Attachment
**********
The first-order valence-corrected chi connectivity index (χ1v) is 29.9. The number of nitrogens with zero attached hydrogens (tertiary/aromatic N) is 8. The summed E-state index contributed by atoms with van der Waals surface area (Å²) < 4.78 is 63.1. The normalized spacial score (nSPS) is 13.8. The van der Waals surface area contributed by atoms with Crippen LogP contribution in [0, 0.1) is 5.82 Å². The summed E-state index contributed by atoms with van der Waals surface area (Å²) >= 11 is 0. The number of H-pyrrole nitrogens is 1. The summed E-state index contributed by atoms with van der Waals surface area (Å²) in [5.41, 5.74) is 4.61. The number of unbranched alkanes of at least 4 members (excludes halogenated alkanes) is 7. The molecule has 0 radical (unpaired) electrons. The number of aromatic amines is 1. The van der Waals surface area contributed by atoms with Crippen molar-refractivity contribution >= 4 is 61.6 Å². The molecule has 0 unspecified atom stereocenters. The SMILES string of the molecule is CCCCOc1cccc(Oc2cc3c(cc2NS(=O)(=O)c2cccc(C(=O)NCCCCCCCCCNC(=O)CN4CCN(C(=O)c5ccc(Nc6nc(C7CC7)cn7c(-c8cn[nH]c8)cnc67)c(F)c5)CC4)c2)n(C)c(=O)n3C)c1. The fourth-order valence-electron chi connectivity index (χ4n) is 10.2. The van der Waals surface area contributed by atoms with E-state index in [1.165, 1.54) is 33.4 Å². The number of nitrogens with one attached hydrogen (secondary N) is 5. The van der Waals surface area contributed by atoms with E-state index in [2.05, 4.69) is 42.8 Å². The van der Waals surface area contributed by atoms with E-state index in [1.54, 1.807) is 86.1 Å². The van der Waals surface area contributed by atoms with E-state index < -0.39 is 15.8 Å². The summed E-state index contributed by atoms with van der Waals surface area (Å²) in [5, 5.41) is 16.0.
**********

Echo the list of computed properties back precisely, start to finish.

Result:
The first-order valence-corrected chi connectivity index (χ1v) is 29.9. The number of nitrogens with zero attached hydrogens (tertiary/aromatic N) is 8. The summed E-state index contributed by atoms with van der Waals surface area (Å²) < 4.78 is 63.1. The normalized spacial score (nSPS) is 13.8. The van der Waals surface area contributed by atoms with Crippen LogP contribution in [0, 0.1) is 5.82 Å². The summed E-state index contributed by atoms with van der Waals surface area (Å²) >= 11 is 0. The number of H-pyrrole nitrogens is 1. The summed E-state index contributed by atoms with van der Waals surface area (Å²) in [5.41, 5.74) is 4.61. The number of unbranched alkanes of at least 4 members (excludes halogenated alkanes) is 7. The molecule has 0 radical (unpaired) electrons. The number of aromatic amines is 1. The van der Waals surface area contributed by atoms with Crippen molar-refractivity contribution >= 4 is 61.6 Å². The molecule has 0 unspecified atom stereocenters. The SMILES string of the molecule is CCCCOc1cccc(Oc2cc3c(cc2NS(=O)(=O)c2cccc(C(=O)NCCCCCCCCCNC(=O)CN4CCN(C(=O)c5ccc(Nc6nc(C7CC7)cn7c(-c8cn[nH]c8)cnc67)c(F)c5)CC4)c2)n(C)c(=O)n3C)c1. The fourth-order valence-electron chi connectivity index (χ4n) is 10.2. The van der Waals surface area contributed by atoms with E-state index in [1.165, 1.54) is 33.4 Å². The number of nitrogens with one attached hydrogen (secondary N) is 5. The van der Waals surface area contributed by atoms with E-state index in [2.05, 4.69) is 42.8 Å². The van der Waals surface area contributed by atoms with E-state index in [1.54, 1.807) is 86.1 Å². The van der Waals surface area contributed by atoms with E-state index < -0.39 is 15.8 Å². The summed E-state index contributed by atoms with van der Waals surface area (Å²) in [5, 5.41) is 16.0.